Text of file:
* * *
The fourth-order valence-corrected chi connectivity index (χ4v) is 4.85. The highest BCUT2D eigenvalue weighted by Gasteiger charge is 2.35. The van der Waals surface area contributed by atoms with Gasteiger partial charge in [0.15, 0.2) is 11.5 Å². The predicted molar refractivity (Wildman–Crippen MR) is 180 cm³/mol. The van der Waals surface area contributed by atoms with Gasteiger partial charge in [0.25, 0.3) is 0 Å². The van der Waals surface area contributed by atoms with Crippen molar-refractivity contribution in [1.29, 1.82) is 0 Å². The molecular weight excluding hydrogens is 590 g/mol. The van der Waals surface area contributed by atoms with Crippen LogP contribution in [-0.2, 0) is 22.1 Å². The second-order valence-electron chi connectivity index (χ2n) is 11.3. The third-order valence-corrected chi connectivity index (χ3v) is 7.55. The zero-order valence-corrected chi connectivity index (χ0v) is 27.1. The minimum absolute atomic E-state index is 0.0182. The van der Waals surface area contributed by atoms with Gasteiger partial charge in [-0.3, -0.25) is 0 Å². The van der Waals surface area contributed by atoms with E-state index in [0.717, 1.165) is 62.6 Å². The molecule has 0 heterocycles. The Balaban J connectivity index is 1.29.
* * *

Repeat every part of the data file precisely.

The fourth-order valence-corrected chi connectivity index (χ4v) is 4.85. The highest BCUT2D eigenvalue weighted by Gasteiger charge is 2.35. The van der Waals surface area contributed by atoms with Gasteiger partial charge in [0.15, 0.2) is 11.5 Å². The predicted molar refractivity (Wildman–Crippen MR) is 180 cm³/mol. The van der Waals surface area contributed by atoms with Gasteiger partial charge in [0.25, 0.3) is 0 Å². The van der Waals surface area contributed by atoms with Crippen molar-refractivity contribution in [1.29, 1.82) is 0 Å². The molecular weight excluding hydrogens is 590 g/mol. The van der Waals surface area contributed by atoms with Crippen LogP contribution in [-0.2, 0) is 22.1 Å². The second-order valence-electron chi connectivity index (χ2n) is 11.3. The third-order valence-corrected chi connectivity index (χ3v) is 7.55. The zero-order valence-corrected chi connectivity index (χ0v) is 27.1. The minimum absolute atomic E-state index is 0.0182. The van der Waals surface area contributed by atoms with Gasteiger partial charge in [-0.3, -0.25) is 0 Å². The van der Waals surface area contributed by atoms with E-state index in [0.717, 1.165) is 62.6 Å². The molecule has 0 heterocycles. The Balaban J connectivity index is 1.29.